The story of…

…Charles Taban, told at the 61st Annual DPI/NGO UNESCO Conference Reaffirming Human Rights in Paris 2008.

I feel honored today as I sit here to share with you my own experience and the experiences of many other young people of the Sudan who are not present at this conference.

Three months before my Sudan high school certificate, I found myself in a situation where I had to take a decision to leave home without telling anyone in the family because my life was at risk.
January 28th 1998 night, witnessed a heavy fight in the town of Wau as Mr Kerubino Bol, the first man who started the Sudan People Liberation Army/Movement (SPLA/M), staged a war against the Khartoum government after disagreeing on some issues agreed upon in the Khartoum Peace agreement of 1997. What followed this situation was the mass killing and arbitrary arrest of many young people who were labeled as associated of the defector.

In the confusion of this situation, one of my friends who was working with the security came and informed me and others not to move around in the town as the security situation was not healthy for us young men to hang around without a gun or something to defend ourselves.

Together with some of my friends, we held an urgent meeting to decide what to do in this regard. The decision we reached was to get out of the town without telling anyone even from the family.

In the afternoon of 29th January 1998, we left the town and entered the bush where we had to share the wild fruits with birds and water if we were lucky with animals in the forest for several days. After nine days of walk in the forest without a gun, knife or a spear in our hands, we found ourselves in one of the villages in the rebel-controlled area. When we got there, they put us all in the cell and then called each to give reasons as to why we were there.

As if that was not enough, the commander in the front line sent a word that we had to meet him before being left free to move in the rebel-controlled areas. From that village, we had to walk for another 2 days to the front line to meet that man. On reaching there, he asked nothing as to why we left our homes to be in the rebel-controlled areas, but kept telling us to join the army since we had some education. For six to seven days, the man kept urging us to join the army, a thing we did not want till we were saved by the commissioner of the area to whom we wrote a letter begging him to help let us go.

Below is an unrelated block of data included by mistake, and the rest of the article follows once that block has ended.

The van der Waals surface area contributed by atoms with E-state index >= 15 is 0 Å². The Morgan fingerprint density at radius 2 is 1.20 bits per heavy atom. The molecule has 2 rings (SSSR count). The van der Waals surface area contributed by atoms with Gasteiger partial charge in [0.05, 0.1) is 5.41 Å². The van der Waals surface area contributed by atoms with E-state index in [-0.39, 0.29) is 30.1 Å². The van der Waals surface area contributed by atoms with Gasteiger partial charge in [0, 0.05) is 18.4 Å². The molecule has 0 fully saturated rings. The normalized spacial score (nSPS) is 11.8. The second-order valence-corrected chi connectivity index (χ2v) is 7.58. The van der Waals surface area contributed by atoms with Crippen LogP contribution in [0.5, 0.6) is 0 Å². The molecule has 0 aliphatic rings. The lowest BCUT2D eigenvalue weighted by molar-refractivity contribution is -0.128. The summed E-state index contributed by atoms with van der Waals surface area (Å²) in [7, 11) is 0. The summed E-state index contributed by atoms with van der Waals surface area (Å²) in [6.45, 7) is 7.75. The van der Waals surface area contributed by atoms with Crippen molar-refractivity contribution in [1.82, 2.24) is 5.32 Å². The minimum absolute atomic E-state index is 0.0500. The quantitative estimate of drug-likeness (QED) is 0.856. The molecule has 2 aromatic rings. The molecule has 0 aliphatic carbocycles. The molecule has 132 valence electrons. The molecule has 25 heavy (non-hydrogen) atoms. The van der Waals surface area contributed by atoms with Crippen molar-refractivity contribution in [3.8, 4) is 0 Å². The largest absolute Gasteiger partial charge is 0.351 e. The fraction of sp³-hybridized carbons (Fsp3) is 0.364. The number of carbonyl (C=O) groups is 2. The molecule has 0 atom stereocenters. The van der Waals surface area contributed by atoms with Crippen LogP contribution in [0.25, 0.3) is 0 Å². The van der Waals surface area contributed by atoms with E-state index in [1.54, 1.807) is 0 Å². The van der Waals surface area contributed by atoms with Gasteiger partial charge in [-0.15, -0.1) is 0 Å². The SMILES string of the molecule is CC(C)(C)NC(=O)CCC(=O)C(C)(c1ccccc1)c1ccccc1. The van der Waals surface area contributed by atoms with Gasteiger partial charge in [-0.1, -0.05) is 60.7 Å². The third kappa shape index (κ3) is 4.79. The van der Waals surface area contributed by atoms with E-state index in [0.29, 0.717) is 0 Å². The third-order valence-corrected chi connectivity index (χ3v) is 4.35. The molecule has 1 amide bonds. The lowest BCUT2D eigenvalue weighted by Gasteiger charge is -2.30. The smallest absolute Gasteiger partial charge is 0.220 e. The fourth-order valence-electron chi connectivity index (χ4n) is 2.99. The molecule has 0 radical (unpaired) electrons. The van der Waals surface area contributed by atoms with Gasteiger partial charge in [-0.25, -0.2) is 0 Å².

Having been left free to go, we walked for another five days covering about 30-35 miles each day till we made it to a bigger town in the rebel-controlled area.
While in that town, we did not feel safe yet and as a result, we decided to move again to Uganda where we found ourselves not accepted as we did not know anyone there.

We went to the WFP and UNHCR office in Northern Uganda asking for help and all they told us was, to go to Kakuma camp in Kenya.
Now how can we go without money to board a bus, buy food to eat on the way?  We spent two to three days in Northern Uganda wondering on the streets of Arua not knowing what to do. Finally, the group decided to gather whatever coins we had in our pockets which was about 22 US-Dollar, gave it to me and asked me to go to Kampala to look for some help there as they walked back to the town at the border of Sudan with Uganda.

While traveling, providentially, the car overturned with us and we were taken to hospital. After two days in hospital, the sisters running the hospital gave me 60,000 USH (ca. 35 US-Dollar) and asked me to go my way since it might be difficult for me to stay for many days in the hospital when I had no one to take care of me.

With the money I was given, I took the bus to Kampala and from there went further to Nairobi with the aim of going to look for the help I was asked by my friends. On reaching Nairobi, by good luck, I met someone who knew me and then took me to the Salesians of Don Bosco who helped me to go and get my friends whom I left behind and then made us go to school in Kenya.

This is just one side of my personal story of forced migration and there are cases, which I would have loved to share with you if I had enough time to do so. In addition to that, there are other stories of many young people whom I knew and stayed with, back in the Sudan and in Kenya who had to leave their homes and seek refuge in Uganda or Kenya as a result of violence against human rights to protection and security.

Recorded by: Valentin Jeutner (Germany, AC06-08)

– Untied World College –

One thought on “The story of…

  1. I am reading this interview after almost 5 years. It sounds new to me and refreshing my first ever interview with the public media.

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